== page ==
The varying coastline, rugged landscape and the quaint town of East Hampton attracted numerous artists throughout the first half of the twentieth century. Childe Hassam was part of this group, finding the landscape and architecture of this quiet summer spot perfectly suited his style of Impressionism. Autumn Landscape, East Hampton from 1931 is an ambitious canvas by the artist that illustrates the hallmarks of his later style and moreover reveals the artist's love for the environs in which he lived.
Hassam first visited East Hampton in 1898 at the invitation of his friend and fellow artist Gaines Ruger Donoho. Over the next twenty years Hassam sporadically returned to Long Island during the spring and autumn as the guest of New York businessman Henry Pomroy. In 1919, Hassam and his wife Maude purchased an eighteenth century shingled cottage at 48 Egypt Lane. Affectionately called "Willow Bend," the house was sold to the Hassams by Donohos's widow who lived next door. The Hassams moved into "Willow Bend" in May of 1920 and remained in the house until October, a routine they would maintain for the rest of the artist's life.
While in East Hampton, Hassam sought inspiration from his surroundings, finding beauty in the local architecture, the uneven coastline, and the wild landscape of eastern Long Island. During his six month stays in East Hampton, Hassam produced a series of works that focused on his home and its surrounding landscape. East Hampton, Autumn Landscape is one such example depicting the grounds of "Willow Bend" on a crystalline fall afternoon. Hassam in this work portrays a group of stately trees in autumn colors, the garden and in the distance a neighbor's white clapboard house.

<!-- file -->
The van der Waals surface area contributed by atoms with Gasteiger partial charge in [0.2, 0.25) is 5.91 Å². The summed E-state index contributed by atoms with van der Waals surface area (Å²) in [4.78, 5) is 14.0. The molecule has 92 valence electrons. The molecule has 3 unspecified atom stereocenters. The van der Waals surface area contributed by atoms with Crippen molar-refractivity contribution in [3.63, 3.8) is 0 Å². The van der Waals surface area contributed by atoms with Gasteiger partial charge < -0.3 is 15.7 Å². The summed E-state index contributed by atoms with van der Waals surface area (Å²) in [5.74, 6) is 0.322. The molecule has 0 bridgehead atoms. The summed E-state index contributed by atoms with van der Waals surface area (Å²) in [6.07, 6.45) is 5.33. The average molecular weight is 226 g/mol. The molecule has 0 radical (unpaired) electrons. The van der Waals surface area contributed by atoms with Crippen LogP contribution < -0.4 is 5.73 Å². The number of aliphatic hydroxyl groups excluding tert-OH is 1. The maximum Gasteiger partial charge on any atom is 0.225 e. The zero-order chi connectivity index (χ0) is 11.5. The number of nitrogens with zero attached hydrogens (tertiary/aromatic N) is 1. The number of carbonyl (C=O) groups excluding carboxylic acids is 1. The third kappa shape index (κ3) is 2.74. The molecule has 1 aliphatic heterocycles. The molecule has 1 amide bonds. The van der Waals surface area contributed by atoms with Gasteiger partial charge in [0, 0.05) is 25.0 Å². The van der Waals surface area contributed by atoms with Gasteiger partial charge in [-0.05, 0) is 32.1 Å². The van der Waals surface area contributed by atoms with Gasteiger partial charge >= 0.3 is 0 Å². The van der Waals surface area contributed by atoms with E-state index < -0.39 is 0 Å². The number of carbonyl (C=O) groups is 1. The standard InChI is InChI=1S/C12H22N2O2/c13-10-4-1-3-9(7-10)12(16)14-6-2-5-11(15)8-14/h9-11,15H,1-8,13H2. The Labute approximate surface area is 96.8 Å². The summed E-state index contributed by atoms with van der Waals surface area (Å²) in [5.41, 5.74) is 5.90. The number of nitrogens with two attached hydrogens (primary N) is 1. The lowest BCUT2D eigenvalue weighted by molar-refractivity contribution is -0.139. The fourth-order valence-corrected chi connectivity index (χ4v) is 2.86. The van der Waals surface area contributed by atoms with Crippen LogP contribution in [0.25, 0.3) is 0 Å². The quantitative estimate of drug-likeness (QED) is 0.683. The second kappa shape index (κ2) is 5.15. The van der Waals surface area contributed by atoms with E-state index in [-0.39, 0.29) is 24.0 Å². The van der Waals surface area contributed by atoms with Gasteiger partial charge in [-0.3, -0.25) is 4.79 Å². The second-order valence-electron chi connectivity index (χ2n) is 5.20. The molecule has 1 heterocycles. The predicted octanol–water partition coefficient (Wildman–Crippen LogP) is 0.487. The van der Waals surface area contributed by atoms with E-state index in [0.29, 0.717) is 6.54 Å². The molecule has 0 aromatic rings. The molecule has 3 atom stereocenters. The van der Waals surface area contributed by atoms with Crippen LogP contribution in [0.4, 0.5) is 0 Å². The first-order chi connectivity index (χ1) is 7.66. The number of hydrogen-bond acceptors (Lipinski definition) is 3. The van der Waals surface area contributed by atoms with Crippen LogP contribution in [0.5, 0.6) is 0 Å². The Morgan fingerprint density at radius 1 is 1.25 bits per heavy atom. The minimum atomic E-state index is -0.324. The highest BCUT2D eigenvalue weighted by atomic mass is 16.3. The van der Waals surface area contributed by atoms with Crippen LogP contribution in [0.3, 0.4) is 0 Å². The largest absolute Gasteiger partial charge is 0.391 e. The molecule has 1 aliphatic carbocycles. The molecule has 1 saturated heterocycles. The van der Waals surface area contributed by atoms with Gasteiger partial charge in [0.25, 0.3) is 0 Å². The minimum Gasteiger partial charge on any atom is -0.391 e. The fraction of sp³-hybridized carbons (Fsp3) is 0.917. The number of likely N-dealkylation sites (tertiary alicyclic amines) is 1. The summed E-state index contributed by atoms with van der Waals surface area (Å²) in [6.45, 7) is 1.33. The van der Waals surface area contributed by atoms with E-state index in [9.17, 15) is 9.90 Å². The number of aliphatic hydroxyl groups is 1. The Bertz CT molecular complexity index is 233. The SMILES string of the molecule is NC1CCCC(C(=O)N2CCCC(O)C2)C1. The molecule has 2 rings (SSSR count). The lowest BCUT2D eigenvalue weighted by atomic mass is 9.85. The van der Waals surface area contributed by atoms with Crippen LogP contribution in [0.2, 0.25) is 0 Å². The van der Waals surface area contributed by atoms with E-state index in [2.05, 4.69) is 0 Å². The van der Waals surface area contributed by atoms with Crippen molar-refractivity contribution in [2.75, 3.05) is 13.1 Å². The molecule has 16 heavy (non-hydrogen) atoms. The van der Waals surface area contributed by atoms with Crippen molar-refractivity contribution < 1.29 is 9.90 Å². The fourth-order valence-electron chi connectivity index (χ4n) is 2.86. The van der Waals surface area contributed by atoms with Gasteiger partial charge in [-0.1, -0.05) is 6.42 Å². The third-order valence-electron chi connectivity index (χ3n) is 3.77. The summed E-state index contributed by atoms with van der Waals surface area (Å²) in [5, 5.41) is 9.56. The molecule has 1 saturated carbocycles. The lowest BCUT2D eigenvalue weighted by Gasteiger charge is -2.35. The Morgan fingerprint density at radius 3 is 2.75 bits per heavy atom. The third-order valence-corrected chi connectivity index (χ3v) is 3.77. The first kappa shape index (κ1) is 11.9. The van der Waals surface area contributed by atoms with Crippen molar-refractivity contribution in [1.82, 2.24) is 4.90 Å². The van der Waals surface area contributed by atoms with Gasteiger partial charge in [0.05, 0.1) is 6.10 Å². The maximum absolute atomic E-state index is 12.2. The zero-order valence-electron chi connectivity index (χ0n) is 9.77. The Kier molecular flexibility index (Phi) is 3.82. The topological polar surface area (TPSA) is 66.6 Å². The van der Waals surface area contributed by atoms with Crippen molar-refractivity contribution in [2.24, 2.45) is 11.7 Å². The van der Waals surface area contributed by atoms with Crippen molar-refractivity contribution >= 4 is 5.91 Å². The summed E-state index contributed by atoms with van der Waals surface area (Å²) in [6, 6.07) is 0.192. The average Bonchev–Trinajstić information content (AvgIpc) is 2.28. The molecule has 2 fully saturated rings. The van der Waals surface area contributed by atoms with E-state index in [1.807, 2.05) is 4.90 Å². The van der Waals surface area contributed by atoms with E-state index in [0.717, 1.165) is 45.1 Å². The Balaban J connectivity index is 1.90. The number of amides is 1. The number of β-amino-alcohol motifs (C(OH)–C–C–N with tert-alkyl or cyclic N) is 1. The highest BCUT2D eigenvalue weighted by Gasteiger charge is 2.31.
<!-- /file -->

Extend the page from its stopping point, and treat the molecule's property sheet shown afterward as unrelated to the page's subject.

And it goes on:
Hassam's painting style later in his career focused more on the effects of color which was heightened by exaggerated brushwork. Donelson Hoopes remarks: "Hassam's postwar landscape paintings partake of this new freedom to experiment with color. Unlike his earlier works, these new pictures do not seek to approximate light of nature in an 'optically correct' way. Often his palette was set in an extremely high tonal key. In this arbitrary disregard for naturalism, Hassam displayed a pronounced attachment to color for its own sake, which when combined with the broad, mannered brushwork, renders the painting an object in its own right more than a picture of something in nature." (Childe Hassam, New York, 1988, p. 84) Autumn Landscape, East Hampton, composed of varying swatches and strokes of brilliant oranges, reds and greens of the trees and surrounding vegetation set against an azure blue sky, changes from a formal recording of a backyard garden to an explosion of color, texture and light.
Hassam once exclaimed: "nature put forth her magic hand every Fall and spread before him a riot of color." ( as quoted in L.N. Peters, et al., Visions of Home, 1997, p. 120) Autumn Landscape, East Hampton is a pictorial homage to not only the home in which the artist lived but the natural splendor that was his recurring inspiration
This painting will be included in Stuart P. Feld's and Kathleen M. Burnside's forthcoming catalogue raisonné of the artist's work.